A picture is worth 1,000 words [or in this case, 567]

There’s a lot to see in this image. 

It’s been a minute since I’ve studied the nuances represented in the steel of my mother’s countenance. 

A bit of background is necessary. At 26, my mother, Phyllis Kyser Kratochvill, developed a tumor on her cerebellum. After brain surgery in the spring of 1970, she was left paralyzed.

This September 1971 image, taken during a physical therapy session, illustrates resolve and a bit of hope and optimism that she would somehow regain her life. 

That didn’t happen, or at least she didn’t return to what life was like before the diagnosis. 

My sister and I were 2 and 5, respectively, and my father was 30 – a young family devastated by an insidious growth. While the tumor was deemed benign by doctors, it was malignant in its impact on our lives. 

After a period of intense rehabilitation that delivered some return of function of her upper body, my mother settled into Woodley Manor Nursing Home in Montgomery, Alabama. 

It was there she established a community. Her aides, June, Kitty and Maxine, come to mind. Mr. Brown, a special friend and a collection of elderly roommates whose lives intersected with hers for a short period. I wonder just how many people she shared space with over the three decades she lived there. It became a bit of a macabre joke when she would report that another one passed. She lived on the room’s window side and was considered a more ‘permanent’ resident. 

Anyone who visited saw what was important to her in the tiny square footage that marked her territory. 

Photos of sunrises and sunsets peppered the wall above the hospital-type bed. Mother loved these gifts from friends whose travels took them around the world and sometimes just to her beloved Mobile Bay.

Photos of my sister and me, a rotating gallery of school pictures, then pictures of grandchildren, five in number, crowded the top of the dresser.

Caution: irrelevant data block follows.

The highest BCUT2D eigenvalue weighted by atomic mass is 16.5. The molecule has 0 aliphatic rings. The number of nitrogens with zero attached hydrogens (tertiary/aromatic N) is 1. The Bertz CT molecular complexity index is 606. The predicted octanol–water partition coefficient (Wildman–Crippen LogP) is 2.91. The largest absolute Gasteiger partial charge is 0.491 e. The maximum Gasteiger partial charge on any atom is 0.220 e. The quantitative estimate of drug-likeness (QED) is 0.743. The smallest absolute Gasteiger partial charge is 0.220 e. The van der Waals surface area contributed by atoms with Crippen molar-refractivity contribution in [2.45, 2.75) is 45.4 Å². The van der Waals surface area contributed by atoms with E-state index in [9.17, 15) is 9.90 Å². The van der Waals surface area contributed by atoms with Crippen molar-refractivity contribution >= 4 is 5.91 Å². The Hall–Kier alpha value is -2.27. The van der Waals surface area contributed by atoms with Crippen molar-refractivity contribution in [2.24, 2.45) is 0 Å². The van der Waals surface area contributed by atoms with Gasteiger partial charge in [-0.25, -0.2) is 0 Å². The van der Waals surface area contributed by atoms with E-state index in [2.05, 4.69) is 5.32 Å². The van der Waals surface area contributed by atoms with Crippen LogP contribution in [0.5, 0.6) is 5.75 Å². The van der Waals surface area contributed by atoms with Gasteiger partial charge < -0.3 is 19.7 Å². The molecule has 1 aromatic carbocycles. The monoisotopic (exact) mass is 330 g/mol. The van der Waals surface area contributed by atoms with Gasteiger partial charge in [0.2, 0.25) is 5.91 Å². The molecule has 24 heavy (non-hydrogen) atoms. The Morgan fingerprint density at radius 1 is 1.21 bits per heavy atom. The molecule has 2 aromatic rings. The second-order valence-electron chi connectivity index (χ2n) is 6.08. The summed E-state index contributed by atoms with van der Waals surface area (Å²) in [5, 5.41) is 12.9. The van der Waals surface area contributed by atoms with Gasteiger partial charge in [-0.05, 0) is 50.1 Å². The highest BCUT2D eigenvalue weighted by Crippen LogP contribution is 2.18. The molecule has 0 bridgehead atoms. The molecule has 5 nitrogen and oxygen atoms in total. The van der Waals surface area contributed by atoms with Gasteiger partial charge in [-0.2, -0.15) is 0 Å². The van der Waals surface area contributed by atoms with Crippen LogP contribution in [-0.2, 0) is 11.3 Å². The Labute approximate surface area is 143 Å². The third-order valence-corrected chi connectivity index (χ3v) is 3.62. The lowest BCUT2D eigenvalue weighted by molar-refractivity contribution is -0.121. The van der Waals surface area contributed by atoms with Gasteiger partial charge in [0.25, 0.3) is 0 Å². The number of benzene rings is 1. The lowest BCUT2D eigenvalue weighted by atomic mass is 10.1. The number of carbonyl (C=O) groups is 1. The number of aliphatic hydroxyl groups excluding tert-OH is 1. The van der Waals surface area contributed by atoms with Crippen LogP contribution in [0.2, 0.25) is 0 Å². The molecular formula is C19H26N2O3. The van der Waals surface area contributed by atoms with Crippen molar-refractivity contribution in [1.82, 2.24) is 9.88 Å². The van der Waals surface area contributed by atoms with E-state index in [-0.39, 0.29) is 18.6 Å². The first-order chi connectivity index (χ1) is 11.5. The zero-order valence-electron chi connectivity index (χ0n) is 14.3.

A small Land’s End tote with her initials held her Bible, hand lotion, and a few extra bendy straws hung on the bedpost. Within easy reach early in the morning, her habit was to turn to the gospel to start the day. 

An electric typewriter, later replaced by a Dell computer for ease of correspondence, occupied a prominent spot on her desk. She planned high school class reunions and corresponded with friends and family from that computer and an AOL email address. After she died, we learned of a pen pal from England. 

An electric wheelchair took up a large portion of the area beside her bed. In later years, it was her chariot; it took a long time to get the electric version for her. 

Her braces with sensible brown shoes attached stood sentinel at the edge of the bed, ready for Maxine or another aide to put on in the morning. After 30 years, her legs and feet atrophied. The braces helped keep this at bay. 

These artifacts from her life populate my memories. I have the Land’s End tote and recently turned to her Bible for another look at what passages were marked and what keepsakes she placed between pages. 

Searching for clues to my mother’s thoughts, I am ever curious about what motivated her to move forward. As I have matured and raised my family, awareness of her sacrifices grows exponentially. 

As does my commitment to sharing her story. 


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